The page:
Let’s jump right in and make a sprite. We’ve made sprites before using the method this.add.sprite(), but this time around, we’re going to use this.physics.add.sprite() and have our sprite affected by physics! In this case, our sprite will feel the effects of gravity.

The method this.physics.add.sprite() takes 3 arguments:

  • The first argument sets the x-coordinate of the sprite’s center.
  • The second argument sets the y-coordinate of the sprite’s center.
  • The third argument is the key of the image loaded in the preload() function.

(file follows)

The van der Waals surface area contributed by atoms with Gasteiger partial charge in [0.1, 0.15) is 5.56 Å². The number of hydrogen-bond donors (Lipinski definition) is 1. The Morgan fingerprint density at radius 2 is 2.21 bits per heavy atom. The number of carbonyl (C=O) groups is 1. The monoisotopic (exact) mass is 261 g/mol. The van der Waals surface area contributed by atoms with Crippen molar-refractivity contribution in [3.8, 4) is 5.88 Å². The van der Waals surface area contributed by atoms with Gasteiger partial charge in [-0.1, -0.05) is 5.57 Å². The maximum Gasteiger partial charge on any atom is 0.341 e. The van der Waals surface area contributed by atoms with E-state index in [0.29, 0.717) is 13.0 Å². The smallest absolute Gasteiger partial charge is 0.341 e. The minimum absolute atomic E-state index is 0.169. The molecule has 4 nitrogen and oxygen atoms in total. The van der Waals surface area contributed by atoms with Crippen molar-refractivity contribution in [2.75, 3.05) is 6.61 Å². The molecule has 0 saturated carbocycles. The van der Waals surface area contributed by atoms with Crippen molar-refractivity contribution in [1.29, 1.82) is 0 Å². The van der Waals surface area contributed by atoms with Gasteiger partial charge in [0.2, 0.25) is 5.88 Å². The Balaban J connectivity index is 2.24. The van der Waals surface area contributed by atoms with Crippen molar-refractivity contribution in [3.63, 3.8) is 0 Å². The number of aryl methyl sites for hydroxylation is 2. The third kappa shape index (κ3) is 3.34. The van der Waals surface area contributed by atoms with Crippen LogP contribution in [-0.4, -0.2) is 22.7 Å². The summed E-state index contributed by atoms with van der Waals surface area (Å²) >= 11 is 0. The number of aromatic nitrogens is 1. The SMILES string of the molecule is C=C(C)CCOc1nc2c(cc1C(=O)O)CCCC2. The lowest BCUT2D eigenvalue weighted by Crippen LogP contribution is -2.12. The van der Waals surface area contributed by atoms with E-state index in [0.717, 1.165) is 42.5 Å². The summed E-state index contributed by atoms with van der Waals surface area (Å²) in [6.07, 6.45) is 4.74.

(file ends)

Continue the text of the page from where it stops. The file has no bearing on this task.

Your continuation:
Here’s the actual syntax:

function create() { this.physics.add.sprite(320, 300, 'player'); }

In the example above, we create a 'player' sprite with its center at the coordinate (320, 300) that will follow the physics of our game. The sprite created from the example above will continue to fall indefinitely. Let’s see this in action for ourselves!



In create(), call this.physics.add.sprite() and provide a positive x-coordinate, a positive y-coordinate, and the 'codey' as arguments.

After you pass this checkpoint, feel free to change the coordinates of the sprite and observe how it’s affected by the game’s gravity! Compare the behavior of the player sprite to the bug sprite created by this.add.sprite() which isn’t affected by gravity.

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